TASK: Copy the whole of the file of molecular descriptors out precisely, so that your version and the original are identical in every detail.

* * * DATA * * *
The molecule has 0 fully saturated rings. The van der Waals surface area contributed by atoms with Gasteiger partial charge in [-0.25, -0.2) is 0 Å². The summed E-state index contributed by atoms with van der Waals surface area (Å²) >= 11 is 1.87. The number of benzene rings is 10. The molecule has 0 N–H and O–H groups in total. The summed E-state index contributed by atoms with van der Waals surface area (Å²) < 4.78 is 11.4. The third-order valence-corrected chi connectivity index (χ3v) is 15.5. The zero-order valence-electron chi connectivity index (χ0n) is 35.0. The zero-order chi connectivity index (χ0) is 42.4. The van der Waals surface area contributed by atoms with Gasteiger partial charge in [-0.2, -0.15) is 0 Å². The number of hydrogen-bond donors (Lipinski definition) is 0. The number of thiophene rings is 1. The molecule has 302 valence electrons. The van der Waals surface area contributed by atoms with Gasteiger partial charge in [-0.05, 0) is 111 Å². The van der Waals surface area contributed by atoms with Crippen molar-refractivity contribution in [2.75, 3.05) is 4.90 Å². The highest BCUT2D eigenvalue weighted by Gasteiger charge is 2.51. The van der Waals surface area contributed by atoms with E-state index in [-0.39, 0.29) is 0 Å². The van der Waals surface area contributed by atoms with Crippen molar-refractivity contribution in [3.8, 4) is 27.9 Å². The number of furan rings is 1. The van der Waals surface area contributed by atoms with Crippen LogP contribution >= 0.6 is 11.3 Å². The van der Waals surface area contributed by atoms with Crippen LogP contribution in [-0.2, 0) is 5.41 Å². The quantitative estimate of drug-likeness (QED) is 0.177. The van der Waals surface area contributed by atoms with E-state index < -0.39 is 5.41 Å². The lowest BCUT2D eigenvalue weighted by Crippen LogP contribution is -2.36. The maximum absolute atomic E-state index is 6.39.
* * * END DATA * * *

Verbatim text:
The molecule has 0 fully saturated rings. The van der Waals surface area contributed by atoms with Gasteiger partial charge in [-0.25, -0.2) is 0 Å². The summed E-state index contributed by atoms with van der Waals surface area (Å²) >= 11 is 1.87. The number of benzene rings is 10. The molecule has 0 N–H and O–H groups in total. The summed E-state index contributed by atoms with van der Waals surface area (Å²) < 4.78 is 11.4. The third-order valence-corrected chi connectivity index (χ3v) is 15.5. The zero-order valence-electron chi connectivity index (χ0n) is 35.0. The zero-order chi connectivity index (χ0) is 42.4. The van der Waals surface area contributed by atoms with Gasteiger partial charge in [-0.2, -0.15) is 0 Å². The number of hydrogen-bond donors (Lipinski definition) is 0. The number of thiophene rings is 1. The molecule has 302 valence electrons. The van der Waals surface area contributed by atoms with Gasteiger partial charge in [-0.05, 0) is 111 Å². The van der Waals surface area contributed by atoms with Crippen molar-refractivity contribution in [2.75, 3.05) is 4.90 Å². The highest BCUT2D eigenvalue weighted by Gasteiger charge is 2.51. The van der Waals surface area contributed by atoms with E-state index in [-0.39, 0.29) is 0 Å². The van der Waals surface area contributed by atoms with Crippen molar-refractivity contribution in [3.8, 4) is 27.9 Å². The number of furan rings is 1. The van der Waals surface area contributed by atoms with Crippen LogP contribution >= 0.6 is 11.3 Å². The van der Waals surface area contributed by atoms with Crippen LogP contribution in [-0.2, 0) is 5.41 Å². The quantitative estimate of drug-likeness (QED) is 0.177. The van der Waals surface area contributed by atoms with E-state index < -0.39 is 5.41 Å². The lowest BCUT2D eigenvalue weighted by Crippen LogP contribution is -2.36. The maximum absolute atomic E-state index is 6.39.